A third option has its own complications.  Imagine that the court approves an arrangement for NOP to hold the property (being registered land) on trust for sale for himself and OP in agreed shares, and subject to various trigger events.  Imagine that the parties subsequently fall out, and that NOP wishes to realise his interest in the property.

Occupying Party’s Overriding Interest

By living in the house, OP would have an overriding interest (Sch 3 § 2 Land Registration Act 2003).  She would be able to keep an eye on the house, and alert any potential purchasers to her beneficial interest.  For example, in Chhokar v Chhokar and Another [1984] FLR 313 (HC), NOP sold the property at an undervalue to a third party in an attempt to defeat OP’s beneficial interest.  The court, however, found that OP (despite being in hospital having a baby) was in actual occupation of the house, and that the purchaser took subject to her overriding interest.  The situation, nonetheless, was far from ideal for OP.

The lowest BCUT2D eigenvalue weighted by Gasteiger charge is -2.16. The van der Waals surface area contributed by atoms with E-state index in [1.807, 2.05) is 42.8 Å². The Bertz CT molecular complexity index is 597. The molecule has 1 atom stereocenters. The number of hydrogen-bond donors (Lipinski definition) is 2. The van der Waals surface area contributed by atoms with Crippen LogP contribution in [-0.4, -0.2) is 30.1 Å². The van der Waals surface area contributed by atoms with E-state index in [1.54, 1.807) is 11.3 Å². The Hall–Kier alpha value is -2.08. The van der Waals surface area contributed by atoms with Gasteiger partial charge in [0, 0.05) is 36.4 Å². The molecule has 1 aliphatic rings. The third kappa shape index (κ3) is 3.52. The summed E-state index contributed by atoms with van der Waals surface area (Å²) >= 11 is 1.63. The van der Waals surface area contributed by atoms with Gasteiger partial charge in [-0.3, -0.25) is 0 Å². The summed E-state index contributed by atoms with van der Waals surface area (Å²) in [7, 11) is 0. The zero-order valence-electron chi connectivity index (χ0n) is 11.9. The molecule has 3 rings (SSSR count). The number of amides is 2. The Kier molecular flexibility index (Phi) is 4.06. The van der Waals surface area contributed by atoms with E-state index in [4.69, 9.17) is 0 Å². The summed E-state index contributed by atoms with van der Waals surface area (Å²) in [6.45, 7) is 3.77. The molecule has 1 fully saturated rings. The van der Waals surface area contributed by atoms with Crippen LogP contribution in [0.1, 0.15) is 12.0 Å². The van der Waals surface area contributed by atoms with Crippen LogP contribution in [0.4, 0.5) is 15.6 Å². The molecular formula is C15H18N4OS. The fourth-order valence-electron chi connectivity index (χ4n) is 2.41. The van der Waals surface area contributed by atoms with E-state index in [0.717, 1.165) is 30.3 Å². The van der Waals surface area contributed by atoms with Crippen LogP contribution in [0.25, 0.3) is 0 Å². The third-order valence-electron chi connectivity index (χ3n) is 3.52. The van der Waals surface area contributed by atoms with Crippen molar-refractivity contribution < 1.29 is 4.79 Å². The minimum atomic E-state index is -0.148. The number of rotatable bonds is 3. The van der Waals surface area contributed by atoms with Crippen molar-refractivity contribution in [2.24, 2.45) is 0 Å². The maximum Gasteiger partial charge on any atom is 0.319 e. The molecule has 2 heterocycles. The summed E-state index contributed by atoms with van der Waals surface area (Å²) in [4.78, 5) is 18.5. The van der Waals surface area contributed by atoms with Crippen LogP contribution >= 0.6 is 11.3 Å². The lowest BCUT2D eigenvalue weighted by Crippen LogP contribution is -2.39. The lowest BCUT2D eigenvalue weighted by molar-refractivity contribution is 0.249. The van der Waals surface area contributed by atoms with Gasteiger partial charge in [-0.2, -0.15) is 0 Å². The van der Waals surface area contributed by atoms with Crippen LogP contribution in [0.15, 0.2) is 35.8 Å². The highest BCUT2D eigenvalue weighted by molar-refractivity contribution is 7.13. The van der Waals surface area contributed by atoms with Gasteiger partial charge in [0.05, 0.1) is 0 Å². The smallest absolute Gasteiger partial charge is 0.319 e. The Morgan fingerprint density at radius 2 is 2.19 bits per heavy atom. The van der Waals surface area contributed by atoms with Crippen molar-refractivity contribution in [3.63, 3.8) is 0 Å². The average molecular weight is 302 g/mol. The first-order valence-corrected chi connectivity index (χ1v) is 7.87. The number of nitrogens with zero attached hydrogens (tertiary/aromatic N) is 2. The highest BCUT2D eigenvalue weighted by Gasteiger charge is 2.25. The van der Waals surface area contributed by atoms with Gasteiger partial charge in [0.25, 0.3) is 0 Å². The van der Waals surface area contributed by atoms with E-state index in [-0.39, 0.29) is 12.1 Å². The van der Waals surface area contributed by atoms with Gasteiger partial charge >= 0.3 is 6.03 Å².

Entry of a Form A Restriction

However, there is additional protection.  Upon creation of the trust, section 94 (1) (a) Land Registration Rules 2003 states that a Form A restriction must be entered at the Land Registry.  The statutory basis for, and effect of, the restriction is to be found in Land Registration Act 2002 s 40 – 41.  The Form A restriction would state: - “No disposition by a sole proprietor of the registered estate (except a trust corporation) under which capital money arises is to be registered unless authorised by an order of the court” (see LRR 2003, Sch 4).  The applicant (typically) must ensure that Form RX1 is lodged at the Land Registry (Land Registry Practice Guide 24 is particularly informative in this respect) – and it would obviously behove the respondent to ensure that this was done expeditiously! There is no requirement for it to be served on any mortgagee.